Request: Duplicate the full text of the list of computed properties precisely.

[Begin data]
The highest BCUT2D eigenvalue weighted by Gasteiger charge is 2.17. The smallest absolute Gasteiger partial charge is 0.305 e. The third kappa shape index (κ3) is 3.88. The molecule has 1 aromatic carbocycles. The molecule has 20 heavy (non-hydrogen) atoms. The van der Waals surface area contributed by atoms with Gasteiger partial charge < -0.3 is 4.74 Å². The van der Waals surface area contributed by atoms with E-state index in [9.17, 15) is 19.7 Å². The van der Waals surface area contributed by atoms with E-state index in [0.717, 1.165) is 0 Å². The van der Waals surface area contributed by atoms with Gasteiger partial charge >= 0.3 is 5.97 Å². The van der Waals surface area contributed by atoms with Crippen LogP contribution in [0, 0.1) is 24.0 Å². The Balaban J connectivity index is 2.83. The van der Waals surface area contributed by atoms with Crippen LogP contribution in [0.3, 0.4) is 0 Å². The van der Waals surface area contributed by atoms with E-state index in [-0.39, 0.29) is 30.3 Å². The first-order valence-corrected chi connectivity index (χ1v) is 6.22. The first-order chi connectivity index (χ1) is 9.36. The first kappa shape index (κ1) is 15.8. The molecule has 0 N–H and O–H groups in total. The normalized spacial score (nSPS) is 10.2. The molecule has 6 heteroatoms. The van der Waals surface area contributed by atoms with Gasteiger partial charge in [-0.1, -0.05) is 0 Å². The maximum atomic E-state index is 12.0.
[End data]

The highest BCUT2D eigenvalue weighted by Gasteiger charge is 2.17. The smallest absolute Gasteiger partial charge is 0.305 e. The third kappa shape index (κ3) is 3.88. The molecule has 1 aromatic carbocycles. The molecule has 20 heavy (non-hydrogen) atoms. The van der Waals surface area contributed by atoms with Gasteiger partial charge < -0.3 is 4.74 Å². The van der Waals surface area contributed by atoms with E-state index in [9.17, 15) is 19.7 Å². The van der Waals surface area contributed by atoms with E-state index in [0.717, 1.165) is 0 Å². The van der Waals surface area contributed by atoms with Gasteiger partial charge >= 0.3 is 5.97 Å². The van der Waals surface area contributed by atoms with Crippen LogP contribution in [0, 0.1) is 24.0 Å². The Balaban J connectivity index is 2.83. The van der Waals surface area contributed by atoms with Crippen LogP contribution in [0.3, 0.4) is 0 Å². The van der Waals surface area contributed by atoms with E-state index in [-0.39, 0.29) is 30.3 Å². The first-order valence-corrected chi connectivity index (χ1v) is 6.22. The first-order chi connectivity index (χ1) is 9.36. The first kappa shape index (κ1) is 15.8. The molecule has 0 N–H and O–H groups in total. The normalized spacial score (nSPS) is 10.2. The molecule has 6 heteroatoms. The van der Waals surface area contributed by atoms with Gasteiger partial charge in [-0.1, -0.05) is 0 Å². The maximum atomic E-state index is 12.0.